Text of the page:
County commissioners in Wyoming and Idaho are officially collaborating to understand how Grand Targhee’s proposed expansion will affect communities on the west side of Teton Pass.
That’s the result of a split decision Tuesday from Wyoming’s Teton County Board of County Commissioners to pony up roughly $25,000 toward a socioeconomic study that their counterparts in Teton County, Idaho, are spearheading.
The Idaho commission’s goal is to understand what the expansion of the ski hill would mean for western Teton communities already feeling pandemic-driven housing pressures. And they hope the study will go beyond work that another consultant, SE Group, is doing to evaluate Grand Targhee’s proposed expansion in the Caribou-Targhee National Forest via the National Environmental Policy Act and an associated environmental impact statement.
Cindy Riegel, the Teton County, Idaho, commissioner who discussed the study with the Equality State board Tuesday, said it’s intended to understand how the expansion will do to roads, traffic, waste management, labor and housing on the Tetons’ western slope.
“All of those things will then impact the county and city,” she said, referring to budgets. “That’s the crux of why I wanted to see a more in-depth socioeconomic impact analysis: to figure out what the impacts are going to be and what it’s going to cost.”
County commissioners from Teton County, Wyoming, voted 3-2 Tuesday to split the cost of the study with the Idaho board, something Idaho commissioners first requested in July.
“I am in support of partnering on this project, appreciate the work that Teton County, Idaho, has done, and do think we will get some information out of this that will be useful in a variety of capacities,” commission Chairwoman Natalia D. Macker said Tuesday.
Grand Targhee is located in Wyoming and county commissioners on this side of Teton Pass regulate planning, zoning and development that occurs at the ski area’s 120-acre base area. In 2018 those elected officials renewed decade-old entitlements that would allow the ski area to add 354 new lodging units and 150,000 square feet of commercial development to the private inholding surrounded by the Caribou-Targhee National Forest.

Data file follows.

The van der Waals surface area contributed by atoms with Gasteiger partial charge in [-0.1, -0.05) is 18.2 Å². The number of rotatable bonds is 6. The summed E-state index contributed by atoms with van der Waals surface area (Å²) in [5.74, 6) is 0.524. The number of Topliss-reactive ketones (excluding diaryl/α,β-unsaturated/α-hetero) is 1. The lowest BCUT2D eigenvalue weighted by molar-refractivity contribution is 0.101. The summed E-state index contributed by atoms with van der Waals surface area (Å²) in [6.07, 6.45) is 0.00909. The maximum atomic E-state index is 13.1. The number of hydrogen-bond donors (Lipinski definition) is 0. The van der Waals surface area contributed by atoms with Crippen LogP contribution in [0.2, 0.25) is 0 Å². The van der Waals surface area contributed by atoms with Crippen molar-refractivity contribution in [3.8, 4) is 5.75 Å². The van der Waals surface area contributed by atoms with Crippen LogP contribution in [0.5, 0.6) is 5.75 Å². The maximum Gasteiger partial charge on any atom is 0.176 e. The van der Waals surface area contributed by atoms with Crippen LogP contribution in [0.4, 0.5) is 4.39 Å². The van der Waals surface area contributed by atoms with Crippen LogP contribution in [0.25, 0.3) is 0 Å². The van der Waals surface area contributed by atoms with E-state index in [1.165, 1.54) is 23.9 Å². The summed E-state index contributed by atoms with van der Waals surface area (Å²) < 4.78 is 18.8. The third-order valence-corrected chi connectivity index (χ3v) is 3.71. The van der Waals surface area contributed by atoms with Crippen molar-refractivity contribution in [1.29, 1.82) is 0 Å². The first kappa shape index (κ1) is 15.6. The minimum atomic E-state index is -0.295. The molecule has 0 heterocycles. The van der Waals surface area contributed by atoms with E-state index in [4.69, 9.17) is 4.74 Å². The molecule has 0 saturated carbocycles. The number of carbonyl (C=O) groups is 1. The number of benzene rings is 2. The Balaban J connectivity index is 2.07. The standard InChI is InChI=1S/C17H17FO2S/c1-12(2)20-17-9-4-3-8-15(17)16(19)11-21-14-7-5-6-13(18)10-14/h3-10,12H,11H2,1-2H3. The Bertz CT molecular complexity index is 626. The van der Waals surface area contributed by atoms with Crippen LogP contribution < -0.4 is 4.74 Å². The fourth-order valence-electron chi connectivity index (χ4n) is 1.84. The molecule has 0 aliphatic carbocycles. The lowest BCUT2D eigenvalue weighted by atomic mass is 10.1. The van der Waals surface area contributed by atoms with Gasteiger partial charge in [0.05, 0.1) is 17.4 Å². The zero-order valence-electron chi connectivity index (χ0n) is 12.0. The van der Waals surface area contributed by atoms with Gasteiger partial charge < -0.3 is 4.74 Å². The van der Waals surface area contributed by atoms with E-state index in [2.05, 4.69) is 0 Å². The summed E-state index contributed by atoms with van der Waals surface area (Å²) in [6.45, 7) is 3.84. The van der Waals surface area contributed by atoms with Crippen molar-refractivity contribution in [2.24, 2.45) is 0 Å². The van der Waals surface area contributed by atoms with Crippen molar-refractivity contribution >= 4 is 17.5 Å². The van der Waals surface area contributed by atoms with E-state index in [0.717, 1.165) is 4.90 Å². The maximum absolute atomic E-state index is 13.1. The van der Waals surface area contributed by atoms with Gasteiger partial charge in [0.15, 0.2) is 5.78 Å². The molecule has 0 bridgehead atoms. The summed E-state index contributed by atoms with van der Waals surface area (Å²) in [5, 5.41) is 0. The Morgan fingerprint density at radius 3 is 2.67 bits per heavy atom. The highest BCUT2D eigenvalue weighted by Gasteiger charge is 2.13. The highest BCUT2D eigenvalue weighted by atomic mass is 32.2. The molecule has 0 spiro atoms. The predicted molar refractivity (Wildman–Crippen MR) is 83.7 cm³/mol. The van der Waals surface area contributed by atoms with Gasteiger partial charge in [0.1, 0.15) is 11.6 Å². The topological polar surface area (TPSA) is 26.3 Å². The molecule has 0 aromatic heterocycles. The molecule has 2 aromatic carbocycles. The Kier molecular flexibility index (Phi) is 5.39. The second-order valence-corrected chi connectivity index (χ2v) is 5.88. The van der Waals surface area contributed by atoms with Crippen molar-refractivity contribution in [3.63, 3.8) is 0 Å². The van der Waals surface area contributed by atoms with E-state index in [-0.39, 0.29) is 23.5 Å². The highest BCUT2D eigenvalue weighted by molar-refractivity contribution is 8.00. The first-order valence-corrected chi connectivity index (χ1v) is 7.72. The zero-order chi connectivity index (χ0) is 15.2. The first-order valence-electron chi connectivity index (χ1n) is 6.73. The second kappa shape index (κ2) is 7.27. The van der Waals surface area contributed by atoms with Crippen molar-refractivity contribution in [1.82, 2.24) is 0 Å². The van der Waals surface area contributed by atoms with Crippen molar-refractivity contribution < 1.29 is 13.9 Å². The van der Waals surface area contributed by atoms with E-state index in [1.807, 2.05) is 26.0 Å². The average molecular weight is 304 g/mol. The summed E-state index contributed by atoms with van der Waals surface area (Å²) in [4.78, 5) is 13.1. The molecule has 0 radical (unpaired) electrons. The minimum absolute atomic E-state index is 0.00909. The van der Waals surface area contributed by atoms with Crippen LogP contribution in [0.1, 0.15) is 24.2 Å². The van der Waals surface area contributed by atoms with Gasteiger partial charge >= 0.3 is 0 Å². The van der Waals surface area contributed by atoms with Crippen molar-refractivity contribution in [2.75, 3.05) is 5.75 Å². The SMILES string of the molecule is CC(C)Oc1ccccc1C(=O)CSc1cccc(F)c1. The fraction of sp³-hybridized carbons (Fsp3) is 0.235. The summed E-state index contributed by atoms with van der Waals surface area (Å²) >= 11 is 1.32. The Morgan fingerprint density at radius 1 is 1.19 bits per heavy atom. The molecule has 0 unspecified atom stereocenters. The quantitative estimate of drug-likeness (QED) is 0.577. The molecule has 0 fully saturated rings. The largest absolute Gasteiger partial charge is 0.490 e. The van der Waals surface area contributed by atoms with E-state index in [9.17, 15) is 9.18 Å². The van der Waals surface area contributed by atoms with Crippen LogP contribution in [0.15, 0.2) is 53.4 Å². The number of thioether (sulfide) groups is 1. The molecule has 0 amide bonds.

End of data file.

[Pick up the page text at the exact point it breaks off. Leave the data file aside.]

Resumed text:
The Forest Service, meanwhile, administers the hill’s 2,517 acres of skiing access, and is in the process of analyzing Targhee’s proposal for on-slope restaurants, several new lifts and a significant increase in its permit area.
But, aside from Alta, the resort is separated from most of Teton County, Wyoming, by the Teton range’s crest. And the east Idaho communities of Victor and Driggs will largely feel the outcome, positive or negative, of traffic and tourism centered around the resort.
Riegel said it was “great” to have at least a majority of the Wyoming commissioners’ support.
“The financial part is really nice,” she said. “It’s just a commitment to work together and try to gain some better understanding of what the impacts might be if the expansion’s approved and all of the base area development goes forward.”
Both commissions have said they hope to use the study to inform their comments on the Targhee environmental impact statement. And Riegel said she hopes it will be included her community’s public comments on the same.
Commissioners Luther Propst and Mark Newcomb joined Macker in voting for participating in the study.
The Alta Solid Waste District, which offered $4,000 towards the effort in July, supported that position.
But Commissioners Mark Barron and Greg Epstein voted against putting Wyoming dollars into the effort.
Barron worried about opening a Pandora’s box of financial partnerships with Teton County, Idaho, related to Targhee’s proposed expansion.
“I don’t know where this stops,” he said.
Epstein raised questions about Teton County, Idaho, efforts to bring Targhee to the table — Idaho officials said they’ve invited owner Geordie Gillett to a public meeting to discuss the issue — how the study would differentiate between the impacts of pandemic- and ski area expansion-induced growth, and why Idaho officials didn’t speak up when Wyoming commissioners were renewing Targhee’s base area entitlements in 2018.
“We probably should have,” said Rob Marin, Teton County, Idaho’s GIS specialist who is also keeping tabs on Targhee’s development plans. “But that doesn’t mean we shouldn’t weigh in now.”
Epstein made a motion to only put $10,000 towards the study — $6,000 from Teton County and the $4,000 Alta Solid Waste had committed — but Commissioner Luther Propst, who made the motion to approve the larger $25,000 spend, shot that down.